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Monday, April 23, 2012

How Did Jesus Choose Disciples?

Luke 5:1-11 and Matthew 4:18-21 tell slightly different versions of the calling of the first disciples, but there are enough similarities to suggest that they are describing the same event.  The similarities are easy to recognize:  in both accounts the location is the Lake of Genneserat, also sometimes called the Sea of Galilee.  

Mark's Gospel is also very similar.  Jesus had begun to gather a following as an itinerant  preacher.  The Sermon on the Mount is believed by many scholars to be a sort of summary of several preaching tours and their messages.  These three accounts describe his preaching to crowds and give some details of the contents: He called for repentance and obedience.  

The Sermon on the Mount goes into greater detail and gives examples of the reality of his message in the lives of the listeners. It was not until after John the Baptist  was put in prison that he became bolder and more urgent in his preaching.  

The Gospel of John does not give any details about the birth of Jesus.  Both John and Mark begin with the baptism and give details about the recruiting of disciples.  John does not mention the time in the wilderness but Mark does.  When Jesus returned from that time of testing and prayer, John the Baptist told some of his disciples that this was the one to follow.  He said, "Look. the Lamb of God that takes away the sin of the world."  These disciples were Andrew and John.  When they asked Jesus as a sort of an introduction where he was staying, he invited them, "Come and see."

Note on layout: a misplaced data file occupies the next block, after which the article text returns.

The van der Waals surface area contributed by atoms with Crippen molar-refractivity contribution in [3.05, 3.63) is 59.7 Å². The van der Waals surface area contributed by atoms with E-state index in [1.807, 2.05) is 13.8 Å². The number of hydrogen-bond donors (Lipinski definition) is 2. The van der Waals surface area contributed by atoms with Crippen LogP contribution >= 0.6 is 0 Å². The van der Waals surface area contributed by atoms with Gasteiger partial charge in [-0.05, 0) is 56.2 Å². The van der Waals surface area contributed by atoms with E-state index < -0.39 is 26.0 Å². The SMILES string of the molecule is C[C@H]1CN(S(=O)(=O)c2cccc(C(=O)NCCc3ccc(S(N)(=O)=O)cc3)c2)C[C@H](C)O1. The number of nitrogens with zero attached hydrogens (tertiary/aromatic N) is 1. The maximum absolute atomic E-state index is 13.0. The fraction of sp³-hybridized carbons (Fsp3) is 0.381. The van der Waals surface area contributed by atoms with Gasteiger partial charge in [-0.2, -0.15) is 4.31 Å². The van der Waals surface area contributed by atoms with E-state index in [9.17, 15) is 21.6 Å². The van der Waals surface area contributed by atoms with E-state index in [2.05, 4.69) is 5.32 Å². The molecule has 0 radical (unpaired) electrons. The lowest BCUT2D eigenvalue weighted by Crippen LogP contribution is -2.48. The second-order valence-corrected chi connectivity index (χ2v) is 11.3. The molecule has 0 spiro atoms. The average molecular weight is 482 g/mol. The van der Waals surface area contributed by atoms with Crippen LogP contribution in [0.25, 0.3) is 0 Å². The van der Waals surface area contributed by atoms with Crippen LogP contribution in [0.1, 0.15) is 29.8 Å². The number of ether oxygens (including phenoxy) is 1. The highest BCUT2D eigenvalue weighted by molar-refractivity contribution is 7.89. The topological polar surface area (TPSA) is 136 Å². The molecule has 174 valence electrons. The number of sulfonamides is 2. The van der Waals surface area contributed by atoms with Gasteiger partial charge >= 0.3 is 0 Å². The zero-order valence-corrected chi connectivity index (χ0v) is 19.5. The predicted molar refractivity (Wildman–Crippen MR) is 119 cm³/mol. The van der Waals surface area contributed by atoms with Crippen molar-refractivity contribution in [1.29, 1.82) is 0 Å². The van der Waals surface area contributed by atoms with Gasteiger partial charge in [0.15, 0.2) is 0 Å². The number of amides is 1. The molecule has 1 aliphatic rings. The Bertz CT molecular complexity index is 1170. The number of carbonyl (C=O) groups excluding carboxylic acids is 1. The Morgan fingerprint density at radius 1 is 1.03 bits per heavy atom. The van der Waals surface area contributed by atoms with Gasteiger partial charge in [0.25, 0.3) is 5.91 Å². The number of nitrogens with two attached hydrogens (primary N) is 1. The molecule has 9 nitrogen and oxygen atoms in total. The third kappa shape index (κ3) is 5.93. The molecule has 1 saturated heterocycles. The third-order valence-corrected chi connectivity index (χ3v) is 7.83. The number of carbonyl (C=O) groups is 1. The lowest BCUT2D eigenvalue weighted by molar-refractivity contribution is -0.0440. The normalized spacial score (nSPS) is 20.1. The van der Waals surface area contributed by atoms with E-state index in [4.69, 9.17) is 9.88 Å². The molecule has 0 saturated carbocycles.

He had moved from his boyhood home in Nazareth to the town of Capernaum by the Sea of Galilee.  They visited him and they brought other people to meet him too. Andrew brought his brother Peter, and John brought James.  Andrew was from the same town as Philip. Then, Philip brought Nathanael. At first, it was just to get acquainted.  The serious call to be a disciple  came later. He also identified some they didn't bring who he would eventually make a part of his band, like Levi.  

When he decided to call them to become disciples he began with two of the fishermen, Peter and Andrew.  Then John and James who were also also fishermen and co-workers in the the business. Philip and Nathanael came as a result of Philip's invitation to "Come and see." In Luke"s account Levi was the next one to be called, but in Matthew's account, he was not called until after an extended preaching tour. He was a tax collector. Both Luke and Matthew record the big feast Matthew held to announce that he had joined in the band of Jesus's followers. 

Sometimes the memories of the writers focus on what was important to them.  It is a puzzle of memories and observations and we must read it carefully to find the clues that reveal the person and work of Jesus.  It is both challenging and wonderfully exciting.

Bible references are from the NIV.  Read Matthew 4:18-21, Luke 5:1-11, John 1:28-50, Matthew 9:9-12, Mark 1:16-20 to find other details.